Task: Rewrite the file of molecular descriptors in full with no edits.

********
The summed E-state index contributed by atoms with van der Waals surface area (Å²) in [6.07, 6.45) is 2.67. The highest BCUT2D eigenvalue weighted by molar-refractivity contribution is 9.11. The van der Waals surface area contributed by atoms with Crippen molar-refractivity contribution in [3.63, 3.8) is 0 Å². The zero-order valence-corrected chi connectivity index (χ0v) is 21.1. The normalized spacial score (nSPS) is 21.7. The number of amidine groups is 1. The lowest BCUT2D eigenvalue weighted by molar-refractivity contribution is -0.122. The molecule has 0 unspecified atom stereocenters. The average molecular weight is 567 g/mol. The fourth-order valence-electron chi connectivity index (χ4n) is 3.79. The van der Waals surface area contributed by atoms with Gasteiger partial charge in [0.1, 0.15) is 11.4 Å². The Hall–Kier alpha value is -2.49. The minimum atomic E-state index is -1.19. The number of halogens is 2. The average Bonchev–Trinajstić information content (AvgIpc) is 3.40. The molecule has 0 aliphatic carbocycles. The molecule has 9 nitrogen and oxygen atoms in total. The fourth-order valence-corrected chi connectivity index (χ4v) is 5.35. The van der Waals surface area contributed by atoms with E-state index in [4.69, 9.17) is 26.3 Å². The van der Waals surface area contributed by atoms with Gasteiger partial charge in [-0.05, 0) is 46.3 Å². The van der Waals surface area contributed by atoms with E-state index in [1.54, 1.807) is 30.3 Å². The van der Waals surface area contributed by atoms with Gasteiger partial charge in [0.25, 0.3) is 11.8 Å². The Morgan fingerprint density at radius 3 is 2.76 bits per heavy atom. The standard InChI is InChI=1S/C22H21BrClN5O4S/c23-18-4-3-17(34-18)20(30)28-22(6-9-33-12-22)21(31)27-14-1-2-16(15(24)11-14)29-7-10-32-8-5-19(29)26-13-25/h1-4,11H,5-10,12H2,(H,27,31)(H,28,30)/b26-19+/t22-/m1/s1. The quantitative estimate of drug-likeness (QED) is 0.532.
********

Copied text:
The summed E-state index contributed by atoms with van der Waals surface area (Å²) in [6.07, 6.45) is 2.67. The highest BCUT2D eigenvalue weighted by molar-refractivity contribution is 9.11. The van der Waals surface area contributed by atoms with Crippen molar-refractivity contribution in [3.63, 3.8) is 0 Å². The zero-order valence-corrected chi connectivity index (χ0v) is 21.1. The normalized spacial score (nSPS) is 21.7. The number of amidine groups is 1. The lowest BCUT2D eigenvalue weighted by molar-refractivity contribution is -0.122. The molecule has 0 unspecified atom stereocenters. The average molecular weight is 567 g/mol. The fourth-order valence-electron chi connectivity index (χ4n) is 3.79. The van der Waals surface area contributed by atoms with Gasteiger partial charge in [0.1, 0.15) is 11.4 Å². The Hall–Kier alpha value is -2.49. The minimum atomic E-state index is -1.19. The number of halogens is 2. The average Bonchev–Trinajstić information content (AvgIpc) is 3.40. The molecule has 0 aliphatic carbocycles. The molecule has 9 nitrogen and oxygen atoms in total. The fourth-order valence-corrected chi connectivity index (χ4v) is 5.35. The van der Waals surface area contributed by atoms with E-state index in [4.69, 9.17) is 26.3 Å². The van der Waals surface area contributed by atoms with Gasteiger partial charge in [-0.05, 0) is 46.3 Å². The van der Waals surface area contributed by atoms with E-state index in [1.54, 1.807) is 30.3 Å². The van der Waals surface area contributed by atoms with Gasteiger partial charge in [0.25, 0.3) is 11.8 Å². The Morgan fingerprint density at radius 3 is 2.76 bits per heavy atom. The standard InChI is InChI=1S/C22H21BrClN5O4S/c23-18-4-3-17(34-18)20(30)28-22(6-9-33-12-22)21(31)27-14-1-2-16(15(24)11-14)29-7-10-32-8-5-19(29)26-13-25/h1-4,11H,5-10,12H2,(H,27,31)(H,28,30)/b26-19+/t22-/m1/s1. The quantitative estimate of drug-likeness (QED) is 0.532.